Zygotes of the brown alga Fucus distichus L. Powell accumulate a sulfated polysaccharide (fucoidin) in the cell wall at the site of rhizoid formation. Previous work indicated that zygotes grown in seawater minus sulfate do not sulfate the preformed fucan (an unsulfated fucoidin) but form rhizoids. Under these conditions, we determined whether sulfation of the fucan is required for its localization in the rhizoid wall. This was accomplished by developing a specific stain for both the fucan and fucoidin. Using a precipitin assay, we demonstrated in vitro that the lectin ricin (RCA(I)) specifically complexes with both the sulfated and desulfated polysaccharide. No precipitate is observed when either is incubated in 0.1 M D-galactose or when RCA(I) is mixed with laminarin or alginic acid, the other major polysaccharides in Fucus. RCA(I) conjugated with fluorescein isothiocyanate (FITC) is also shown to bind specifically to fucoidin using a filter paper (DE81) assay. When added to zygotes, RCA(I)-FITC binds only to the site of fucoidin localization, i.e., the rhizoid cell wall. However, RCA(I)-FITC is not observed in the rhizoid wall of zygotes grown in the absence of sulfate. This observation is not due to inability of RCA(I)-FITC to bind to the fucan in vivo. Chemically desulfated cell walls that contained fucoidin in the rhizoid wall bind RCA(I)-FITC only in the rhizoid region. Also, the concentration of fucose-containing polymers and polysaccharides that form precipitates with RCA(I) is the same in embryos grown in the presence or absence of sulfate. If sulfate is added back to cultures of zygotes grown without sulfate, fucoidin is detected at the rhizoid tip by RCA(I)-FITC several hours later. These results support the conclusion that the enzymatic sulfation of the fucan is a modification of the polysaccharide required for its localization and/or assembly into a specific region of the cell wall.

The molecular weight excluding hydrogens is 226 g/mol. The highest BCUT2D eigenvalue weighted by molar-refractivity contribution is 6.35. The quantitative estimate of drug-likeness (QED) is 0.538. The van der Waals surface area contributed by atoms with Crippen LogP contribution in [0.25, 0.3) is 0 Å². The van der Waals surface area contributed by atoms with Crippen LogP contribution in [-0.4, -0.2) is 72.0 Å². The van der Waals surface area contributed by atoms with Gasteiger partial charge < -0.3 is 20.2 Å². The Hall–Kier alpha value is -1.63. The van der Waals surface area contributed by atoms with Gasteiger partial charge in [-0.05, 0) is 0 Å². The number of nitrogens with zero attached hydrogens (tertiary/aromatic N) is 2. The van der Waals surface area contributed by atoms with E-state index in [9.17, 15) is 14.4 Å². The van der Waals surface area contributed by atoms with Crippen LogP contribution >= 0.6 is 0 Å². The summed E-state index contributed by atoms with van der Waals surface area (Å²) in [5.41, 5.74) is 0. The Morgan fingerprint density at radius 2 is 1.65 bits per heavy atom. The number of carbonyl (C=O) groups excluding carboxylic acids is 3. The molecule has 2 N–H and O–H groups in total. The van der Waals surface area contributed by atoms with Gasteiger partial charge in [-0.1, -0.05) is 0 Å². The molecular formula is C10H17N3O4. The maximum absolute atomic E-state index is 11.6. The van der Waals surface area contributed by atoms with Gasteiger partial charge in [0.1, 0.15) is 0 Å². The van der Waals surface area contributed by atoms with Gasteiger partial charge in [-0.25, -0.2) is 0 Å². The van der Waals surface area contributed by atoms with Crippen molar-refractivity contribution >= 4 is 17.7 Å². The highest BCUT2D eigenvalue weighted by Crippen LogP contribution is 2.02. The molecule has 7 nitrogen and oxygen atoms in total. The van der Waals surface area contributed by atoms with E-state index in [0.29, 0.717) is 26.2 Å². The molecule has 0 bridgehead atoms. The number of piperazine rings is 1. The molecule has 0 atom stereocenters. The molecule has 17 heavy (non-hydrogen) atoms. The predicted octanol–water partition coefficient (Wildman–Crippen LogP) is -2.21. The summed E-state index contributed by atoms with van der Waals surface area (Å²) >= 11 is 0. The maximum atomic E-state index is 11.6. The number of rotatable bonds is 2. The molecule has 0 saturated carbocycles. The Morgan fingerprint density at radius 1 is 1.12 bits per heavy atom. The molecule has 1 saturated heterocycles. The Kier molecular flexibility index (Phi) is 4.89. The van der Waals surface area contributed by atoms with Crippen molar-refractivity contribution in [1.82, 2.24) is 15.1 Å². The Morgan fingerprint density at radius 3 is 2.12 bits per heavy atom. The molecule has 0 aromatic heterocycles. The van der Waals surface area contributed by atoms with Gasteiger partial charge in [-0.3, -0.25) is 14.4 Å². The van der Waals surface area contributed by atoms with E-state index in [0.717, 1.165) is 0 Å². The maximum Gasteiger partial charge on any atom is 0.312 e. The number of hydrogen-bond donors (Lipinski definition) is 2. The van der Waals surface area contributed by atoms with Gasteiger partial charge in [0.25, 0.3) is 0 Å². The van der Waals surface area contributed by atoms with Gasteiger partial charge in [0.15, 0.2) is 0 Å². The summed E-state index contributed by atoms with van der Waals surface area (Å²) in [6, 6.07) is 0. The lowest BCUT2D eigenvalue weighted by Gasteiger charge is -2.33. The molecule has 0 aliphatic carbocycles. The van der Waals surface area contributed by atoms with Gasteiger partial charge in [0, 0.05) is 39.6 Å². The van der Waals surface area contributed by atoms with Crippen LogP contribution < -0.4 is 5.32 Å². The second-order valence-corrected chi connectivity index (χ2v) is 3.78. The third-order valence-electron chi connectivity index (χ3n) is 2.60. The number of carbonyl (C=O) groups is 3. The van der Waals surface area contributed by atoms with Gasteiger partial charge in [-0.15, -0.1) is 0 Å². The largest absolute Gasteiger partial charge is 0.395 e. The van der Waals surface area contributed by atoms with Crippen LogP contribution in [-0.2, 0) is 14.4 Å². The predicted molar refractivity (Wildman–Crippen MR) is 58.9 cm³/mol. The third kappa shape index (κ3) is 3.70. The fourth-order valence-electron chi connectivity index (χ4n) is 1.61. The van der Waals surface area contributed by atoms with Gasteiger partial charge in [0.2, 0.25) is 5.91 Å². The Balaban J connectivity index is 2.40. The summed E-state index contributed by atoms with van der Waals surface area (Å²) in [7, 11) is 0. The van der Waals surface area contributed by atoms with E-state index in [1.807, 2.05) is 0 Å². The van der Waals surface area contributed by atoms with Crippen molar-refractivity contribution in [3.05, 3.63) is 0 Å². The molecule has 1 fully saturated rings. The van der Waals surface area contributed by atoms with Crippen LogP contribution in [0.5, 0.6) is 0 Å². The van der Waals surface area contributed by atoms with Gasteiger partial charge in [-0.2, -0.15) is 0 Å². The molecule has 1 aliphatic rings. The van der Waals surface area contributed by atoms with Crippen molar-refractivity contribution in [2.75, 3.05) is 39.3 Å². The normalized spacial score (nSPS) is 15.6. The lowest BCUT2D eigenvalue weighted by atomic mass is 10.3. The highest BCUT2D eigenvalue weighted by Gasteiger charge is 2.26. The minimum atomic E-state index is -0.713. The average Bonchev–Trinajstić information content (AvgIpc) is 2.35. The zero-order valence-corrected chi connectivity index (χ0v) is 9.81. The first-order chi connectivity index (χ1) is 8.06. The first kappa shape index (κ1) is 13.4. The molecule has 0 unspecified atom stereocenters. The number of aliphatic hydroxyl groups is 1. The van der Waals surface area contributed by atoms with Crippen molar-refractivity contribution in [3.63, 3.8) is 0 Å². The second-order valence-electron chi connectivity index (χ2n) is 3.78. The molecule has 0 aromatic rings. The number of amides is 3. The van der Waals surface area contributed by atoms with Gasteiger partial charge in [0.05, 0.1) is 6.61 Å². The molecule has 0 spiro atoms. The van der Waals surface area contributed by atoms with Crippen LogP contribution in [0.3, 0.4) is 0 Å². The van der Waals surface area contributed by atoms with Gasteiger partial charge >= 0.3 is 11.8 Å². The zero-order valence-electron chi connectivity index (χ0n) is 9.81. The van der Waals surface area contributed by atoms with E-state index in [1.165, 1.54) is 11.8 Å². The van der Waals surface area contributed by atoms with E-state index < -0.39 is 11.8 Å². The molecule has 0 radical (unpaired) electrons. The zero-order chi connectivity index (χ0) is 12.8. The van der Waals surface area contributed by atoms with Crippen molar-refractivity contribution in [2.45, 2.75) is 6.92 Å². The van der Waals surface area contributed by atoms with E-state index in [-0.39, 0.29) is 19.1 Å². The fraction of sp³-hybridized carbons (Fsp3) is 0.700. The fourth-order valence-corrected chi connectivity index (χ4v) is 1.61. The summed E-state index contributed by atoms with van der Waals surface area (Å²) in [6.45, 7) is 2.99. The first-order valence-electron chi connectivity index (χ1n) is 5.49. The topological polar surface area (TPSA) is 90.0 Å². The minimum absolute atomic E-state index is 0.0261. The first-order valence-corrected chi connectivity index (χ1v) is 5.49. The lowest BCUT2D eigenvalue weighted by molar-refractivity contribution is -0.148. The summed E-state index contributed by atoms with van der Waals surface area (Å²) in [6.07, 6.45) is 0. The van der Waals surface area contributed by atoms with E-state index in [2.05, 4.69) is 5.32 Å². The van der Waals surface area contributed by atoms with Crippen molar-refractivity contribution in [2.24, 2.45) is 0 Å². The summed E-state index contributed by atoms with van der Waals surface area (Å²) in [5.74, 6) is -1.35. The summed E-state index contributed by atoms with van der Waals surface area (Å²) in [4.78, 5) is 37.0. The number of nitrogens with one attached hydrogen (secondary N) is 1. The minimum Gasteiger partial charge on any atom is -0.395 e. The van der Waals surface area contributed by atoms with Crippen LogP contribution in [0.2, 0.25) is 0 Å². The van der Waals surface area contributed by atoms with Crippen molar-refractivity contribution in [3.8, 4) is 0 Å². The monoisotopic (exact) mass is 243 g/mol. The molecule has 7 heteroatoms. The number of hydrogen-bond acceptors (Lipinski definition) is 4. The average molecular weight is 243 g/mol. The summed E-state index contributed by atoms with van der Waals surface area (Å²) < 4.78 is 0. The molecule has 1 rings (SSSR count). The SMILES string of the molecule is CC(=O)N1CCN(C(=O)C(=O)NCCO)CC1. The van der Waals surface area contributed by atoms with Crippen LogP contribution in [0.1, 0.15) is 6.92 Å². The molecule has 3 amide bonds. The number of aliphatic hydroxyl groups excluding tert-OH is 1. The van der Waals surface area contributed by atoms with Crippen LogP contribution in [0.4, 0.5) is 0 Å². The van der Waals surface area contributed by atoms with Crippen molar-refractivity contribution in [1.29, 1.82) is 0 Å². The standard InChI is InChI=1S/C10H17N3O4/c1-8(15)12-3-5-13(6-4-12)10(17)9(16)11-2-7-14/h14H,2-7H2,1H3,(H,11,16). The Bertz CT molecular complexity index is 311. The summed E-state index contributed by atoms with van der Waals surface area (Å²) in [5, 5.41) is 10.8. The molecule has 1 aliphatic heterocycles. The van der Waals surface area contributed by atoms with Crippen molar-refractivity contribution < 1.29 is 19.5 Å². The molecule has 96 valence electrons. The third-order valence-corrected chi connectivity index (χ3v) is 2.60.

This content is only available as a PDF.